The Marquis of Bute has been invested at Jerusalem with the spurs and sword of the celebrated Godfrey de Bouillon, making him a Knight of the Holy Sepulchre Our readers will observe by an advertisement in our columns, that a lodge of the ancient Order of Free and Accepted Masons is, for the first time, about to be con- secrated at the Clarence Hotel, thus affording those who are eligible an opportunity of joining one of the most noble and philanthropic societies in existence. The widow of Mr Charles Avers, late of the Race, has receiv6d the amount insured by her lamented husband in the office of the British Provident Life and Fire Assurance Company, and is desirous of expressing her grateful acknowledgment of tho prompt and honourable deahng she has experienced from that Company. A QUEElt Duck.—On Thursday, a queer duck was hatched under a hen belonging to Mr Eli Richards, wheelwright, top of George-street. The little creature has two beaks and three eyes. One of these ia in the forehead, and contains two pupils, so that it may be said to have four eyes. It did not live. STREET ACCIDENT.—On Wednesday night, as a fu- neral party were returning home, a horse whieh ire" trap containing a man and woman, took fright, alii dashed at the turnpike gate on Albion-road. The man jumped down in safety, but the woman was thrown to the ground rather heavily, escaping without serious in- jury. The horse was badly cut about the legs. PIC-NIC AT THE FOLLY.—The first pic-nic of the season was held at the Folly on Thursday, having been postponed a week on account of bad weather. Thurs- day was all that could be desired, glorious with sunslm but not too lot Tho merry party thorougUyT^a themselves m dancmg and out door games; a r; hope that Mr Prothoro, who organised the pic-nic, ■■ with a good reward for his exertions to proote the pleasure of the townsfolks. A ONE-ARMED QUARTETT.—On Tuesday, four men. were arraigned at the Magistrates' Clerk's'0 If J. r" fore C. J. Parkes, Esq., and J. Richards, Esq., and ah four of theru had but one arm each. Three of them Alfred Longbottom, Francis Dance, and Wm. Hiles,' charged with begging, were discharged with a cauticc! The fourth, Jeremiah Ryan, was charged with king drunk and disorderly at Blaenafjn, and was fined llV, or seven days' hard labour. IXUUESTS.—On Saturday last an inqut:3T was held J E. D. Batt, Esq., at the Post Office, New lza, te ing the death of Lewis Hams, a railway polices n.. who died on the previous Wednesday, in conr..rL of being knocked down by an engine at PontypooLrc Verdict, "Accidental death."—Mr Batt also held ar quest on the same day at Abersychan, on the Ann Curtis, the child which was drowned in the r; on the previous Wednesday. Verdict, "Founddrow^ BLAENAFON. CHAPEL ANNIVERSARY—The anniversar. Chapel was held on Sunday last, when sr.ifcons preached as follows. Iu the morning by Fev M. A.; in the afternoon by the Rev T. rlfllhs in Welsh, and the Rev 1). Morgan in EuglLh .ud ia the evening by the Rev D. Jones. The artendai^fe was good throughout the day, and the collections amounted to £ S. Death has been very busy in this place lately, Mr T. Thomas, master of the endowed schools bs lost his wife and daughter, and the Primitive Metho^uis aYe- Last two-of thoir memkera. Within the laSt !D0 rrT-f no less than seven persoas lay dead at once, and uL T.u' time we write, several are also lying dead. The inquest on the body of the navvie who dropped dead on Wednesday week was held by E. D. Batt, ILl, on Saturday. Verdict, Death from natural causes. No inquest was held on the widow, Ann Stevens, who v,'as found dead in her bed, as she had been ailing and un- der medical treatment for some time. On Thursday, Daniel Sullivan was taken before CoL Byrde, charged with committing a trespass by breaking windows at the house of Samuel Waters, at this place, that morning. lie was fined -5s, with costs, and in de- fault was sent to the House of Correction for 7 days CRUMLIN. FRIGHTFUL ACCIDENT.—Ou Friday night, the 7th. inst., a pointsman named Coombes was knocked down by an engine near this place, and bad the lower part of one of his legs cut off. He lay, undiscovered, in the rain from 11 o'clock that night till five next morning. It says much for his constitution that he was found alive; and what is more remarkable, he is said to be likely to recover. He is a married man. CWMBRAN. On Thursday week, a young lad named Jones, son of one of the rather numerous Mr Joneses living in Albion road, Pontypool, bad one of his feet badly crushed be- tween two trams underground at this place. He could not be removed till Monday; but is now able to get about on crutches.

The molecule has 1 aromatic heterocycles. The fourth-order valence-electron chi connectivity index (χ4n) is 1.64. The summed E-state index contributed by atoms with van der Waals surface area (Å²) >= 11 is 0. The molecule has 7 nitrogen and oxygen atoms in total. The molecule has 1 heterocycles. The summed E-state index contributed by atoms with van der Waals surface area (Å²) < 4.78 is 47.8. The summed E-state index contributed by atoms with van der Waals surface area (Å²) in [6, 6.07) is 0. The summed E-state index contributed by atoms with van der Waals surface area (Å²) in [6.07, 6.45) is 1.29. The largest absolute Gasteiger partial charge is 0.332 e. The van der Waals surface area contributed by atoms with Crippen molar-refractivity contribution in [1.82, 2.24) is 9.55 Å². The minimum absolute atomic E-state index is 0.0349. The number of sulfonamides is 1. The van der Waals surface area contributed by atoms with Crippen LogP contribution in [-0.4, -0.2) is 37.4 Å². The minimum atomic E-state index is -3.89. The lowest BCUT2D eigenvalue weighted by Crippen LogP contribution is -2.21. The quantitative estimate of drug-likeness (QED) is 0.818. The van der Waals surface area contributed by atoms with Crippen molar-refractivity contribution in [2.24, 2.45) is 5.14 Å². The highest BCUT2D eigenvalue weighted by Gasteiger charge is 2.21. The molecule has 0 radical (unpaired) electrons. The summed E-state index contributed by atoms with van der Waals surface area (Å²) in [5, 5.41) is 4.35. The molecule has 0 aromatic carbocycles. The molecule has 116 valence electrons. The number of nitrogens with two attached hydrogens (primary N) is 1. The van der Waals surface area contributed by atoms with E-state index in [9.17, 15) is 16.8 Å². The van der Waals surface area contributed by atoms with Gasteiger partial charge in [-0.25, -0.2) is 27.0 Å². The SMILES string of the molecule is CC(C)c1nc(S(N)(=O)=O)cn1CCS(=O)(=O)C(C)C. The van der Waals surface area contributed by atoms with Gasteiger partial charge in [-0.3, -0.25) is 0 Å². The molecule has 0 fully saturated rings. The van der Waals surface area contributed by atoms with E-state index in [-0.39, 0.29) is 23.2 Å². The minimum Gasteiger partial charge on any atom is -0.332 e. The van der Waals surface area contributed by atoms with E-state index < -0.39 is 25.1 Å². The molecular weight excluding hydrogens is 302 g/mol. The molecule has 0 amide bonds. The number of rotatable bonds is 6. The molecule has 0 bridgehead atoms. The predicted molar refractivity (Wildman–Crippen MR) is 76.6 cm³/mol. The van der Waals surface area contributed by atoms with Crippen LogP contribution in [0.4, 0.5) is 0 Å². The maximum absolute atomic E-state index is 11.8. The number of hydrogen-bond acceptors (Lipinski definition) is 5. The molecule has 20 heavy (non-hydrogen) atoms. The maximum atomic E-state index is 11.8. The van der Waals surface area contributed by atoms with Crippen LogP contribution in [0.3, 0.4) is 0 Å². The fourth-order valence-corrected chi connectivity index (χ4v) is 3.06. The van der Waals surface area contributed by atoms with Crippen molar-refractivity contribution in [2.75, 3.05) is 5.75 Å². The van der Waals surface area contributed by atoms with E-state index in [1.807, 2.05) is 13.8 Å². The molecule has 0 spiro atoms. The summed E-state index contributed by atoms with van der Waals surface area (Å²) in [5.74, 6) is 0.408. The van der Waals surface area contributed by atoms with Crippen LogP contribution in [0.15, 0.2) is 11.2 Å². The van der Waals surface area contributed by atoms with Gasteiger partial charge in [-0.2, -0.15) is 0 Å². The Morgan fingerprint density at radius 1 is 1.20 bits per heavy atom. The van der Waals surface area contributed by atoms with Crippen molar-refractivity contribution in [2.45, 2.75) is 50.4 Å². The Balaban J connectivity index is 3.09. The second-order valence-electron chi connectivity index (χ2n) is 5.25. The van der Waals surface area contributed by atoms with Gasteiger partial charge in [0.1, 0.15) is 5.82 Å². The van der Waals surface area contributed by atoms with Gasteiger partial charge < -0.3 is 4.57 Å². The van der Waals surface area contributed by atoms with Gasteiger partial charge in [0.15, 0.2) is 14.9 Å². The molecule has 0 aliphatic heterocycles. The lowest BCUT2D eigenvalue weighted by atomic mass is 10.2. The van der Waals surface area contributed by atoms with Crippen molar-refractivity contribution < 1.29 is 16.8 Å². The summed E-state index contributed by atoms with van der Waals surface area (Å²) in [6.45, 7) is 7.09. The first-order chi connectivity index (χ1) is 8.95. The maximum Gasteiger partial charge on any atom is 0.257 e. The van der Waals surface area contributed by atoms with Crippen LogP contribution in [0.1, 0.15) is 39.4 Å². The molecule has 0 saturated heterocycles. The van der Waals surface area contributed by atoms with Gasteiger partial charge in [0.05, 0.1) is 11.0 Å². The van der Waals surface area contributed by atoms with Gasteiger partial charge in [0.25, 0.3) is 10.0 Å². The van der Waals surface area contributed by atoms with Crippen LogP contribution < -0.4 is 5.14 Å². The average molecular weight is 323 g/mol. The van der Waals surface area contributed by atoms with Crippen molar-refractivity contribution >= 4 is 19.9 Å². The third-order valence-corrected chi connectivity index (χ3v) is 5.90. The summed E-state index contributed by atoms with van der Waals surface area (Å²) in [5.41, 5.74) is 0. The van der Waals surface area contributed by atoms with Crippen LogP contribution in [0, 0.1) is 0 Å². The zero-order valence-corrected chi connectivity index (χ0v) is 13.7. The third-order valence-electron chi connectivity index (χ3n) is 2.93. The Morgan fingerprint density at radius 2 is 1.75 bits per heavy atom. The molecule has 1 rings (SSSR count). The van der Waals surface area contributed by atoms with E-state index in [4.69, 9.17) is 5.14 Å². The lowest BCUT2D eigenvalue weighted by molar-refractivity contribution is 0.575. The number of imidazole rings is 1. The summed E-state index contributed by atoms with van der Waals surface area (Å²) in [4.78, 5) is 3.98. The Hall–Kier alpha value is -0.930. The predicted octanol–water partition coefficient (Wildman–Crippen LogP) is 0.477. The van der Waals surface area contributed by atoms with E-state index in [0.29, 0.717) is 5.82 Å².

THE IMPOIRRAINRNGTASETOF^ LEWIS v. FOTHERGILL. By an agreement of April 27, 1864, the plain- tiff, Mr Lewis, let for 99 years coal mines nnder his farm at Troed-y-Rhiw, in consideration of the reservation of certain royalties, and a fixed or dead rent of £500 in the event of the royal- ties not amounting to that sum, but which rem was not to be charged at all for the first three years provided the necessary steps were bona fide taken with ordinary despatch to win and work the coal. The lease was to contain cove- nants for working the mines in proper manner. The lessees were the defendants, Richd.Fother- gill and T. A. Ilankey, trading under the name of the Plymouth Iron Co., together with Bern Bateman, who, however, in May, 1866, transferred interest to Mr Hankey. Disputes arose between th, plaintiff and defendants, the former complaining t' the lessees had net taken the necessary steps ordinary despatch to win and work the coal, and ciaim- ing, accordingly, the fixed rent from the commcnccuien'i, of the lease. Other objections were made in 18G7 CL the ground that the defendants were working the coal under the plaintiff's estate not by pits sunk on that es- tate, but by meallS of dipheadings" from tho works of their company in connection with pits called the Dutfryu pits, on an adjoining estate. They maintained that Una was the usual course in the South Wales f.el-'l, but the plaintiff considered that his property woald deteriorated unless pits were sunk and an independr.-t system of drainage established within his owa land. The bill prayed an injunction against such working, and that the defendants should be ordered to pay the fixed rent of £500 from the 25th March, '1864. But Vice-Chanccllor James dismissed the bill with costs, be- ing of opinion that the evidence showed that the mode of working adopted by the defendants was considered by experienced persons a suitable and mode, and that the court could not import agreement such a covenant as the plaintitf s cr required. The plaintiff appealed, and the ca heard before the Lord Chancellor on Wednesday, M; The hearing of the appeal was appointed day of the present term, hut was postponed iu conse- quence of the death of Mr Druce, Q.C. Mr Jessell, Q..C., Mr Kay, Q.C., and Mr Marten we.s for the appellant; Sir R. Palmer, Q.C., Mr AmphP i,: Q.C., and Mr Preeling, who appeared for the w, dants, were not called upon. The Lord Chancellor said the question was whether the working by instroke was proper and workmanlike within the meaning of the agreement. It would doubt less be more for the advantage of the landlord that pits should be made upon his estate, but there was nothing to show that the working by instroke was of an impro- per character. There was also the evidence of Mr Fothergill and of Mr Ovcrton, the late agent of the plaintiff, to the effect that the working by instroke wai the mode of working which they contemplated under the agreement. This evidence, too, was supported by the evidence of others. The plaintiff had endeavoured to rebut his late agent's evidence by showing that Mr Overton had himself represented to him that the best mode of working the mines was by pits sunk on the plaintiff's own estate but such an opinion didnotshow that Mr Overton had meant by the agreement of the 27th of April to insist on that mode of working being adopted by the-defendants. It might well be believed by the plaintiff's agent that the sinking of pits on the estate would have been most advantageous to the plain- tiff; but it did not follow that if he could not obtain the agreement of the defendants to this mode of work- ing, he must have regarded the working by instroke as improper and unworkmanlike. The evidence, in fact, showed it was not. The bill would be dismissed with cots. Printed aud Published by DAVID WALKINSHAW, at his General Printiug Office, Corn Market Housex Pontypool, in the county of Monmouth.—Saturday May 15, 1869.